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Blue Striped 5' wide 18" tall Car

A car designed to park next to the handicapped van space.
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In the USA a federal law ADA blah blah requires that you have special handicapped parking spaces. It also requires at least one 5 foot wide space on which nothing can park, so disabled people can get in and out of vans.

It seems to me that a specially designed pop up vehicle could park in that space and still allow any handicapped persons to step out on the roof of the car and leave as easily as if the car was not there.

When parked the car would assume the size and shape of an 5 ft wide asphalt block with steps in front and wheel chair ramp to the rear. Handrails would be provided, And the paint job would resemble in color and texture asphalt paving with the blue stripes required for such access spaces.

Transformer toy like it changes to an approximation of automobile or delivery van when in use as a vehicle.

UPS or FED Ex might use such a vehicle for making deliveries in crowded urban situations.

Upon waking this morning I am thinking bike or motor cycle laid on it's side would be easier to design.

Blue Striped 5' wide 18" tall bike.

Blue Striped 5' wide 18" tall motorcycle.

popbottle, Mar 28 2015

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       Illustrations, please!
Canuck, Mar 30 2015
  

       //It seems to me that a specially designed pop up vehicle could park in that space and still allow any handicapped persons to step out on the roof of the car and leave as easily as if the car was not there.//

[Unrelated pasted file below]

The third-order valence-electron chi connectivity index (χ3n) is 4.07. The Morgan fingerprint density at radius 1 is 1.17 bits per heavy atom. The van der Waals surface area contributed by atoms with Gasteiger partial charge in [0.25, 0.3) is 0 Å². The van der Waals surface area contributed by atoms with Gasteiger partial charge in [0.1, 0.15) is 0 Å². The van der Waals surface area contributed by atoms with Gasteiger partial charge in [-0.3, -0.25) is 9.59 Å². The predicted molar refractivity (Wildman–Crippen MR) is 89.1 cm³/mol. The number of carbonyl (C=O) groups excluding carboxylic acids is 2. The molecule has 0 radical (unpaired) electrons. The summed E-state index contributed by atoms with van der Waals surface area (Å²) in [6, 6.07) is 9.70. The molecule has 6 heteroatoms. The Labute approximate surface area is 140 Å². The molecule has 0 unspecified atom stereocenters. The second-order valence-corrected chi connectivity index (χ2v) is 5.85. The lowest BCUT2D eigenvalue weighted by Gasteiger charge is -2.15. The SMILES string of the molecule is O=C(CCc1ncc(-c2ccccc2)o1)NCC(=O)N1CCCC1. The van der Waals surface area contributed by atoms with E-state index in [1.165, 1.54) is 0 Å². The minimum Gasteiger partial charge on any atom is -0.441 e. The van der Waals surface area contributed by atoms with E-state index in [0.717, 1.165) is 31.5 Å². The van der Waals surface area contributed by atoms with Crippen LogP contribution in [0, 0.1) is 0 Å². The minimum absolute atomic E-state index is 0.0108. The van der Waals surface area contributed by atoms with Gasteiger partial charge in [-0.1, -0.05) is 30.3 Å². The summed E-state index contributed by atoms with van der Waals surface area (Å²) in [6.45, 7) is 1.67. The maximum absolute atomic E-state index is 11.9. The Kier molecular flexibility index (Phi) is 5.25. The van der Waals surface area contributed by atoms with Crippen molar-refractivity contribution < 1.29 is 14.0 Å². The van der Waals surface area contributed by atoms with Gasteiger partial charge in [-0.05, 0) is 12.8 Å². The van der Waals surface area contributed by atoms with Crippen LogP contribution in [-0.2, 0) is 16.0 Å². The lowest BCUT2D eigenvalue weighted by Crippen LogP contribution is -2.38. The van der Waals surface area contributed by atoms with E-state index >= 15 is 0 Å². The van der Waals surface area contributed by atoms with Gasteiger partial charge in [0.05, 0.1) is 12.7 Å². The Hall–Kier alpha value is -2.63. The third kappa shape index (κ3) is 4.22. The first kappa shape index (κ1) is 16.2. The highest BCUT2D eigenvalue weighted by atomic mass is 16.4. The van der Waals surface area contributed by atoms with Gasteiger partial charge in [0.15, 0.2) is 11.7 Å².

It may seem that way, but those spots need to be the way that they are for a lot of reasons.
nomocrow, Mar 30 2015
  

       Are you going to explain those reasons?
notexactly, Mar 30 2015
  

       Vehicles for the handicapped are designed to make use of those spaces. Wheel chair ramps and lifts, guide-rails, cargo loading spaces (for things like oxygen tanks and cart-carried artificial organs) all rely on a clear space of some width being available on the side of the vehicle.
Voice, Mar 30 2015
  

       This is clever.
doctorremulac3, Mar 30 2015
  

       This idea maintains the free width beside the handicapped space; it just raises the ground there by 18" and provides a ramp. Wouldn't that make it even easier to get people and cargo in and out of the vehicle (assuming the vehicle's floor is at 18")?
notexactly, Mar 30 2015
  

       When transferring from a wheelchair into a regular car seat it's usually better if the wheelchair is at the same level as the car so the car seat and the wheelchair seat are a similar height. This idea would put the wheelchair 18" higher making going from the car to the chair a significant uphill climb and quite a drop when transferring in the other direction.   

       If I was getting out of the car using my crutches them having an 18" block alonside the car would make it much harder to stand up as my feet would be out in front of me and the handles of the crutches would be about head height. This would mean having to pull up on them rather than pushing down and then changing grip position before walking off. Much more difficult.   

       To get an idea of how awkward this would be, set up a chair at a comfortable height, then lower the seat level by 18" and see how much harder it is to get out.   

       Most wheelchair accessible vehicles (ones where you stay sat in the chair while in the vehicle) are designed to work with the ground level at the same level as the level the vehicle is stood on. Even where they allow for working against a kerb, that's only 6"-8" high.
oneoffdave, Mar 31 2015
  

       //Wouldn't that make it even easier to get people and cargo in and out of the vehicle// no, it would make it much harder for a lot of reasons.
nomocrow, Mar 31 2015
  

       // reasons //   

       Ah. I see.
notexactly, Mar 31 2015
  

       So a Bicycle or electric bike version only say 4 inches wide/tall, might have a shot in the real world.   

       The handle bars fold in when it is laid down.   

       Dealing with wind while riding something similar to a 4 by 8 sheet of plywood would be very tricky. Turn onto 2nd street and the wind pushes you into the next lane.
popbottle, Apr 01 2015
  
      
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